First and foremost, we believe that speed is more than a feature. Speed is the most important feature.
After reading Ian Lurie’s post again on how he made Portent.com’s site “really freaking fast,” I decided to see if I could get similar website load time results for Geonexus.com.
I am not a web developer, an engineer, a systems administrator or a performance expert. So my goal was only to make changes that would have a significant impact and that I could do without the need to learn entire new skill sets.
Start with the basics
Geonexus is a WordPress site that is hosted on a shared server at Hurricane Electric (who are amazing by the way).
Like most website owners at small companies, I have little control over the network or the server. So I knew the place where I could make changes would be to improve the speed that Geonexus pages are processed, delivered and displayed in the browser of its visitors.
Using a plugin, I cleaned and optimized the database. I went through the installed WordPress plugins and removed the ones I thought I could live without.
With the easy tasks out of the way, I moved on to new territory.
Google PageSpeed is my North Star
Google emphasizes the importance of website load time for user experience and for search rankings. To help website owners improve their performance, it provides Google PageSpeed Insights. PageSpeed doesn’t actually measure the speed of your site. It simply analyzes your pages and makes suggestions for improvement. When I first ran the test my score was 69/100. Not good! PageSpeed made four suggestions in the High and Medium categories.
- Enable Keep-Alive
It takes time to open a connection over the internet between a visitor’s browser and the web server. The website load time increases if this connection has to be opened multiple times. By sending a keepalive signal to the network I am telling it to keep the connection open.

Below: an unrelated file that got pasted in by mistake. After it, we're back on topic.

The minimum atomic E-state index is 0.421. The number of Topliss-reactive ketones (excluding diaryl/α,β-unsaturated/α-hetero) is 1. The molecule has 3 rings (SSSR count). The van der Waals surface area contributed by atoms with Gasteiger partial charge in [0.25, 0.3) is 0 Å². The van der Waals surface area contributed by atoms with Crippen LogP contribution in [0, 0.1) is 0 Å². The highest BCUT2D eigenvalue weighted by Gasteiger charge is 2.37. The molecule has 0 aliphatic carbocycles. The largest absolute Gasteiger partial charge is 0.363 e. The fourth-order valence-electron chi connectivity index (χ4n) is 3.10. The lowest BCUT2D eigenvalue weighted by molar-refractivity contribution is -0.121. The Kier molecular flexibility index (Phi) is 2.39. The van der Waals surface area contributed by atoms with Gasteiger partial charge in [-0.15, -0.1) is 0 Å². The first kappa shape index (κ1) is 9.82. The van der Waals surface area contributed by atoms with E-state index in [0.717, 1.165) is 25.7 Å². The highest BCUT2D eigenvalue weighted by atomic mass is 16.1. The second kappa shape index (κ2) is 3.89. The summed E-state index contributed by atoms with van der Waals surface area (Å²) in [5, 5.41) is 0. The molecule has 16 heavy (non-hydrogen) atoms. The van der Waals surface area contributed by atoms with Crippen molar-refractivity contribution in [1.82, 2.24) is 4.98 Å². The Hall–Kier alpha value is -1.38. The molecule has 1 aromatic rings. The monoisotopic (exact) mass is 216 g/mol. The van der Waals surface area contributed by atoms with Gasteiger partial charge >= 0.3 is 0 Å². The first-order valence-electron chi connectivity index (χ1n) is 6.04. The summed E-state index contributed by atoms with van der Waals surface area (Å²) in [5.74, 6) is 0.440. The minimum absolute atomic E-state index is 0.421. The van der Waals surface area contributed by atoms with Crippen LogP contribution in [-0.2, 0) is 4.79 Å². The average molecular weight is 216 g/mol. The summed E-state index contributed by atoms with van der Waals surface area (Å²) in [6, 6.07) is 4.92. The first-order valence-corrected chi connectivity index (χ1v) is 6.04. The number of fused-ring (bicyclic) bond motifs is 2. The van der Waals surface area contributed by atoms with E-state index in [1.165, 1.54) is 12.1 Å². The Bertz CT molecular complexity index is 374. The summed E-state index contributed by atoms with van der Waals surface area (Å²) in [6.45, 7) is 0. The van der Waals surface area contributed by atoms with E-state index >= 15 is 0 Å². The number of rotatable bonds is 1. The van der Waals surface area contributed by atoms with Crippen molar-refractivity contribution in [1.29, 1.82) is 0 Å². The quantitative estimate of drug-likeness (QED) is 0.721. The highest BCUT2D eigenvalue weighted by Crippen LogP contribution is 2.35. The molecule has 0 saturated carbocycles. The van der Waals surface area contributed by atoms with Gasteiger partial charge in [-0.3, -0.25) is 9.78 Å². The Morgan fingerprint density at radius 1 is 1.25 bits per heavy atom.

- Optimize Images
I had paid little attention to the size of the images, the filetype, or their compression. I take a lot of screenshots, so I became more conscious of which filetype to use. And I started compressing the images before I uploaded them to my server.
- Enable Compression
- Leverage Browser Caching
Am I done with changes to improve my website load time?
Well, I’m done for now at least. Google PageSpeed says I have completed all the High and Medium Priority items. It now gives me a score of 94/100, much better than where I started.
As far as the actual load time, these changes brought the website load time down to about 4.5 seconds. Not great, but ok. Of course, after that first visit, additional page views to the site are much faster since some material has been cached locally. Below you can see that the second visit to the same page is less than half a second.
Additional areas to work on include caching more files in the browser, optimizing images, and getting rid of a nasty 301 redirect in WordPress that takes over a half second to complete. But I’m going to save those battles for another day.
What did I learn from this experience?
- Be pragmatic about your goals. My site needs to be fast, but since it is a small site to begin with, I didn’t need to wring every last performance improvement out of it. After you have fixed the critical obstacles to a faster site, additional changes will see diminishing returns in performance results. Avoid investing lots of energy to get small improvements unless you believe it’s important for the user experience.
- Proceed carefully and methodically. Make backups. Take notes. Annotate your changes. Do one thing at a time. Always be in a position that you can back out of a change if you need to.
- Measure the results of your changes. If the change doesn’t have a measurable impact, then it might be unnecessary.